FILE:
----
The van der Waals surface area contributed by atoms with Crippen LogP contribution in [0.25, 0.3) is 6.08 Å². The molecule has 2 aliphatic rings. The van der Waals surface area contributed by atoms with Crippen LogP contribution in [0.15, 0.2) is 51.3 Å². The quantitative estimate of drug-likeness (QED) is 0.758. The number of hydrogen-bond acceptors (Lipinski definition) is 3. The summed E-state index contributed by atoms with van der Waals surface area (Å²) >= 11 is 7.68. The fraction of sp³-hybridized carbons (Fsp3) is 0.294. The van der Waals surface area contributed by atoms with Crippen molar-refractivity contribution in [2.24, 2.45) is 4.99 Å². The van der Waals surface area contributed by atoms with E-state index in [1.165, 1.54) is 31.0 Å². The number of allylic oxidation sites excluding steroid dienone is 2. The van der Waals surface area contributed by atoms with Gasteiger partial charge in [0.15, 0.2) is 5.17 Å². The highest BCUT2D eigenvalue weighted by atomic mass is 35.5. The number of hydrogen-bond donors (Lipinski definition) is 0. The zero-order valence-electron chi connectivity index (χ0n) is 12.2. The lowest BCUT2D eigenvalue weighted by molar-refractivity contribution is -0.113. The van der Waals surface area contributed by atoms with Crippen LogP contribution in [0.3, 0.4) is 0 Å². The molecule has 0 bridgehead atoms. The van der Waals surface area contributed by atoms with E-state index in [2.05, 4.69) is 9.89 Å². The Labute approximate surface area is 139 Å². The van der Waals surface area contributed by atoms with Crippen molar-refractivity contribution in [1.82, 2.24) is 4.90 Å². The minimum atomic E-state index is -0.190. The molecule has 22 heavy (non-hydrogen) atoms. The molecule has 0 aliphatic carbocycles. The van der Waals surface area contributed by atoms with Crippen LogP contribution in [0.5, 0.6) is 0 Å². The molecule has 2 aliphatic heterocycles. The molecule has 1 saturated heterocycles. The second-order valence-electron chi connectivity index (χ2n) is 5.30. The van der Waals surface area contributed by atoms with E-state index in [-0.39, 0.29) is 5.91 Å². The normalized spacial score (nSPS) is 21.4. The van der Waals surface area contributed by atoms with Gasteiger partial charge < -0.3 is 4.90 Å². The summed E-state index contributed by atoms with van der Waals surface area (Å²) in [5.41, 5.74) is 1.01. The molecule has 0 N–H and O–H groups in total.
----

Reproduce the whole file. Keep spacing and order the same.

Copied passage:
The van der Waals surface area contributed by atoms with Crippen LogP contribution in [0.25, 0.3) is 6.08 Å². The molecule has 2 aliphatic rings. The van der Waals surface area contributed by atoms with Crippen LogP contribution in [0.15, 0.2) is 51.3 Å². The quantitative estimate of drug-likeness (QED) is 0.758. The number of hydrogen-bond acceptors (Lipinski definition) is 3. The summed E-state index contributed by atoms with van der Waals surface area (Å²) >= 11 is 7.68. The fraction of sp³-hybridized carbons (Fsp3) is 0.294. The van der Waals surface area contributed by atoms with Crippen molar-refractivity contribution in [2.24, 2.45) is 4.99 Å². The van der Waals surface area contributed by atoms with E-state index in [1.165, 1.54) is 31.0 Å². The number of allylic oxidation sites excluding steroid dienone is 2. The van der Waals surface area contributed by atoms with Gasteiger partial charge in [0.15, 0.2) is 5.17 Å². The highest BCUT2D eigenvalue weighted by atomic mass is 35.5. The number of hydrogen-bond donors (Lipinski definition) is 0. The zero-order valence-electron chi connectivity index (χ0n) is 12.2. The lowest BCUT2D eigenvalue weighted by molar-refractivity contribution is -0.113. The van der Waals surface area contributed by atoms with Crippen LogP contribution in [0.3, 0.4) is 0 Å². The molecule has 0 bridgehead atoms. The van der Waals surface area contributed by atoms with E-state index in [2.05, 4.69) is 9.89 Å². The Labute approximate surface area is 139 Å². The van der Waals surface area contributed by atoms with Crippen molar-refractivity contribution in [1.82, 2.24) is 4.90 Å². The minimum atomic E-state index is -0.190. The molecule has 22 heavy (non-hydrogen) atoms. The molecule has 0 aliphatic carbocycles. The van der Waals surface area contributed by atoms with Crippen LogP contribution in [0.5, 0.6) is 0 Å². The molecule has 2 aliphatic heterocycles. The molecule has 1 saturated heterocycles. The second-order valence-electron chi connectivity index (χ2n) is 5.30. The van der Waals surface area contributed by atoms with E-state index in [-0.39, 0.29) is 5.91 Å². The normalized spacial score (nSPS) is 21.4. The van der Waals surface area contributed by atoms with Gasteiger partial charge < -0.3 is 4.90 Å². The summed E-state index contributed by atoms with van der Waals surface area (Å²) in [5.41, 5.74) is 1.01. The molecule has 0 N–H and O–H groups in total.